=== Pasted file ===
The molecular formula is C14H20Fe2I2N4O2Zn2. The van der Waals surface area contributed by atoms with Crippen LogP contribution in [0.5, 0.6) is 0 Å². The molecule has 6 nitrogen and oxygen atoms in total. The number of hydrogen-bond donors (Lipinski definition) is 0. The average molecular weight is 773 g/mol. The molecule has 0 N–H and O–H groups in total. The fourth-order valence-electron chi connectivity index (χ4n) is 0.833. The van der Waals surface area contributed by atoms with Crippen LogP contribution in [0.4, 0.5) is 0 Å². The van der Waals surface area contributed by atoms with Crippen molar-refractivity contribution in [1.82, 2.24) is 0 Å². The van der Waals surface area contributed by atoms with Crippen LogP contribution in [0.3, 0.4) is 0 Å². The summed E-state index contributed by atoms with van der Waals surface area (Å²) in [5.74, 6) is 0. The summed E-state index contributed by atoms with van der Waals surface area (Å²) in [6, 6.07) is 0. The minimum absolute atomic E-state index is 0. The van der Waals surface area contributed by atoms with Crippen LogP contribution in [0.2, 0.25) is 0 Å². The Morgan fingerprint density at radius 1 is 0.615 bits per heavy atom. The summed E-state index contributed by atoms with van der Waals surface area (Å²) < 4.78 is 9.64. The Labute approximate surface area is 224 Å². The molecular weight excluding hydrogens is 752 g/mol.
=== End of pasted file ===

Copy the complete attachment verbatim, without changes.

The molecular formula is C14H20Fe2I2N4O2Zn2. The van der Waals surface area contributed by atoms with Crippen LogP contribution in [0.5, 0.6) is 0 Å². The molecule has 6 nitrogen and oxygen atoms in total. The number of hydrogen-bond donors (Lipinski definition) is 0. The average molecular weight is 773 g/mol. The molecule has 0 N–H and O–H groups in total. The fourth-order valence-electron chi connectivity index (χ4n) is 0.833. The van der Waals surface area contributed by atoms with Crippen LogP contribution in [0.4, 0.5) is 0 Å². The van der Waals surface area contributed by atoms with Crippen molar-refractivity contribution in [1.82, 2.24) is 0 Å². The van der Waals surface area contributed by atoms with Crippen LogP contribution in [0.3, 0.4) is 0 Å². The summed E-state index contributed by atoms with van der Waals surface area (Å²) in [5.74, 6) is 0. The summed E-state index contributed by atoms with van der Waals surface area (Å²) in [6, 6.07) is 0. The minimum absolute atomic E-state index is 0. The van der Waals surface area contributed by atoms with Crippen LogP contribution in [0.2, 0.25) is 0 Å². The Morgan fingerprint density at radius 1 is 0.615 bits per heavy atom. The summed E-state index contributed by atoms with van der Waals surface area (Å²) < 4.78 is 9.64. The Labute approximate surface area is 224 Å². The molecular weight excluding hydrogens is 752 g/mol.